Modify a AA mini-maglite to be a long-lasting, low-key CHEAP bike light. Features LEDs for long battery life and handlebar-mounted remote controls. You can even continue using the flashlight off the bike. Perfect for urban nocturnal stealth rides.
This instructable relies on an off-the-shelf AA minimag and LED module, brand name "NIGHT-IZE." It was about $12. It also relies on several serendipitous brackets and clips to mount this stuff to my bike. Readers can search out the exact stuff I used, but I figure the average Instructables reader is resourceful enough to figure out their own version.
Other materials/tools: miniature momentary and toggle switches, 10" lengths of 24 AWG wire, some heat shrink, a 1/8" female phone jack and plug. I used a TRS (stereo) plug but it doesn't have to be. In fact some other kind of jack/plug combination might work. Oh, and the spring from a retractable ballpoint pen!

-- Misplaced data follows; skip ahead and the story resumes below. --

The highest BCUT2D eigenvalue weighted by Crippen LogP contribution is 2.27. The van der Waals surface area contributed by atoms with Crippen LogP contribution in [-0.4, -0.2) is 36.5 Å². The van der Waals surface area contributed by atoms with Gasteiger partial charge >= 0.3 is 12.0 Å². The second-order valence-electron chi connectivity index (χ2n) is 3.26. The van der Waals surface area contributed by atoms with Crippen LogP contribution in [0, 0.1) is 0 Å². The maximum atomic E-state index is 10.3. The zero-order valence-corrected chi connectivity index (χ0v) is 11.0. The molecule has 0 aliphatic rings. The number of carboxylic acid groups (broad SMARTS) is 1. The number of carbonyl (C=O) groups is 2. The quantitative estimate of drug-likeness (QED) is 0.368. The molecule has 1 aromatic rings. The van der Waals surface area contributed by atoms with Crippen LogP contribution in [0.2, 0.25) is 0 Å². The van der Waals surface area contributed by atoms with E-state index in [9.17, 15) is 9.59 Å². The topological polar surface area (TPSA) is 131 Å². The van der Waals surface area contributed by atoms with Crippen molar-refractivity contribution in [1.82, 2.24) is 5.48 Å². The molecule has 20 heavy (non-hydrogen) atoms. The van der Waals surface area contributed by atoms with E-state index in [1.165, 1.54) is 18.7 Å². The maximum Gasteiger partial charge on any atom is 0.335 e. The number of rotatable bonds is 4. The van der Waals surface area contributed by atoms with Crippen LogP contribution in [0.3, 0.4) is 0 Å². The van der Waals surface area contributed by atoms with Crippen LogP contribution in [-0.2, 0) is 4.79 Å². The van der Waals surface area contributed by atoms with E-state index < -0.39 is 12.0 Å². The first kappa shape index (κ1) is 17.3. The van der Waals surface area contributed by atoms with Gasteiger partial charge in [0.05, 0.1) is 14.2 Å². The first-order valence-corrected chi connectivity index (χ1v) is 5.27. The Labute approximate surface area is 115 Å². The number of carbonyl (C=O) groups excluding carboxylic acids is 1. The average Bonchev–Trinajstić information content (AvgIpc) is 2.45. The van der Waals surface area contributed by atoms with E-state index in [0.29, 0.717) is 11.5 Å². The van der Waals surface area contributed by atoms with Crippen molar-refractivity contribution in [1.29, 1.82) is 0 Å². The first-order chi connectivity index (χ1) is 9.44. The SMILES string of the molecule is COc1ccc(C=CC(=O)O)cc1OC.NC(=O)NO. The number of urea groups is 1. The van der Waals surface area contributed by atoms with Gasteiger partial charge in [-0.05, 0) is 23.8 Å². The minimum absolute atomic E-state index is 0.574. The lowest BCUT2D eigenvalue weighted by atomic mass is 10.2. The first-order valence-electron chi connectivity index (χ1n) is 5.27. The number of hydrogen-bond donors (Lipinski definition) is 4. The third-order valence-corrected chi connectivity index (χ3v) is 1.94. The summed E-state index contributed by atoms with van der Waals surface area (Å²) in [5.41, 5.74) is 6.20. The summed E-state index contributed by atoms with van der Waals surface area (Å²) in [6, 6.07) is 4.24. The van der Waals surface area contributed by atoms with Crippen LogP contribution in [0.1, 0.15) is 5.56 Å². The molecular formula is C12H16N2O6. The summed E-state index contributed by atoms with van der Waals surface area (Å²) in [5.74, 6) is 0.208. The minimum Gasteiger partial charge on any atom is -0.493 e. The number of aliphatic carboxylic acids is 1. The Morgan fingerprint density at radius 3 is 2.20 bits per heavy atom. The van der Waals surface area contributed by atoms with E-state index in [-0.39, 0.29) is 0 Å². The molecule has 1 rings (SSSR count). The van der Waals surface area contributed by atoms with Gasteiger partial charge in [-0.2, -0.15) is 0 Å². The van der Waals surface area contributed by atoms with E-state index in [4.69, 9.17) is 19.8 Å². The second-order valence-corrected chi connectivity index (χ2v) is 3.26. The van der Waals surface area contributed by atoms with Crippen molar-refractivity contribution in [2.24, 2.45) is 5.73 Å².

The LED module is not terribly bright - about the same as a 3-LED head-worn lamp. Don't bother comparing it to some $150 HID paint-peeler. It is enough to to see the path in the woods or the crusties lurking under that bridge. My night-ride philosophophy is stealth. As someone else on this site said, "they can't aim for what they can't see." My system uses a momentary and a toggle switch in parrallel so I can have the light on all the time or only when I pull the trigger.
Step 1: Mod the flashlight tailcap
I'll let you follow the package directions to install the Night-Ize LED module. Our first step will be drilling out the aluminum tail cap of the minimag. Our goal is to install a female 1/8" audio jack (or whatever you found to use) in the tailcap. There is a bored-out hole already where the stock replacement bulb lives. Take that bulb out along with the plastic sleeve that protects it, and save them.
I don't know the threads on my jack, but I compared them to my tap and die set and decided 5/16-24 would be close enough. A pilot hole was drilled, enlarged to 17/64", and tapped.